Herbs You Can Grow in the 'Burbs

Herbs are the secret ingredients to grandma’s favorite recipe, the something special for summer beverages and an easy way to transform baked goods from pedestrian to gourmet. Adding herbs in food preparation, as well as accents for cut-flower arrangements and uses in homemade items such as bath salts, is essential, but it can be expensive. Now I know the majority of my friends live in apartments or condos, so having a lavish garden isn't really in the cards right now. But absolutely anyone can grow herbs, I promise! Even if you live in the tiniest apartment, potted herbs thrive in windowsills and balconies! 

Perennial herbs especially are a modest investment and provide years of benefits unlike their annual counterparts. With a little TLC and basic maintenance, perennial herbs can lend their culinary and aesthetic uses throughout the year. These are my top 4 herbs you can grow anywhere. 




Never Enough Thyme

Often, there seems to be nothing but thyme: Lemon, orange, lime, English, French, creeping and woolly are but a few varieties of this small, woody-stemmed, oval-leaved herb. Thyme in the garden is a refreshing deep-green accent throughout the year. It can serve as a border and excels in pots. Used generously in recipes from eggs to scones to pork to summer spritzers, thyme is a star in the kitchen. As a bonus, it dries well, too, and will last for several weeks on the kitchen counter in a small vase of water for fresh use or to liven up the room when combined with other herbs or garden flowers for a small, unique bouquet. 

The Romance of Rosemary

Rosemary is known as a faithful garden companion - green year-round, sometimes growing gigantic if left to its own devices. The varieties of rosemary are versa tiles as the herb itself. It can be used as a focal point, growing up to 7 feet tall, as a pruned edge to a garden path. Rosemary of all sizes and shapes is useful at luring beneficial insects with its typically bright blue flowers, and as a culinary herb that can be chopped and thrown in with roasted or sautéed vegetables, or used as a whole sprig with lamb or pork. Rosemary is said to represent remembrance and fidelity, and was often used in small, hand-sized bouquets known as “nosegays”, worn or held by women and men during the Victorian Era.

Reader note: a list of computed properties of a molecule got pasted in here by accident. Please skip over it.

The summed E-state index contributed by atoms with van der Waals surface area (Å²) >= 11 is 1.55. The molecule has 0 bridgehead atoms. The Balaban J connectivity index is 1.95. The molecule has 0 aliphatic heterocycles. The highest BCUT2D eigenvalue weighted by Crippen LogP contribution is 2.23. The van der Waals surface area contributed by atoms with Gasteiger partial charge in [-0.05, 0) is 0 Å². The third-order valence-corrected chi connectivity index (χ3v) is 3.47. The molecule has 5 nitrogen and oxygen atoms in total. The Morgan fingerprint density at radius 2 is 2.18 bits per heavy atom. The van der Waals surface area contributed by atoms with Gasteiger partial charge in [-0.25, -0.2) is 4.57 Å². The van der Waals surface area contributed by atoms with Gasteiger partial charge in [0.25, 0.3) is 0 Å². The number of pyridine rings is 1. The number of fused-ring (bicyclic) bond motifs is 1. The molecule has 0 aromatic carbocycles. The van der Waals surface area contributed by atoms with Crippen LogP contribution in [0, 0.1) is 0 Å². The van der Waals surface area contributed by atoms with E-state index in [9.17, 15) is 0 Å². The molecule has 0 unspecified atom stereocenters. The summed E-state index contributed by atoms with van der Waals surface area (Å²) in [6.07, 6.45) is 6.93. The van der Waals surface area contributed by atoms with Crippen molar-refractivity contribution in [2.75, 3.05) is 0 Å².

Sweet Marjoram

Marjoram is an often-overlooked hero of the perennial herb garden. This densely packed, dark-green plant is tenacious in the garden, clumping into a perfect mound, producing lovely bee-friendly, pinky-violent blooms. Sweet marjoram is cousin to oregano and used similarly, though the two are often confused. Marjoram has a sweeter milder taste and texture, while oregano is more robust and has a peppery flavor. Since it is a milder scent when dried, sweet marjoram is a ready addition to potpourri, sachets and bath salts as a gift from the garden.


Lovely Lavender

Last, but certainly not least is lavender. In the urban garden, lavender is a standout and a standby. When all else fails, plant lavender. With regular pruning, lavender can be made to behave, is a beneficial insect must-have and smells heavenly all year long. Lavender is also finding its way into the kitchen in an upward trend as well. Lemon and lavender is an unequaled match in scones, shortbread and coffee cakes, while lavender paired with pepper and beef takes a farmhouse staple to a whole new level. I might be a little biased, but lavender is in my top 5 favorite things in the entire world. 

Fresh or dried, from your garden or your windowsill, perennial herbs are a boon to any household. Taking the time to investigate, invest and benefit from the bound of these simple plans can brighten the kitchen and gardens no matter what your living situation.


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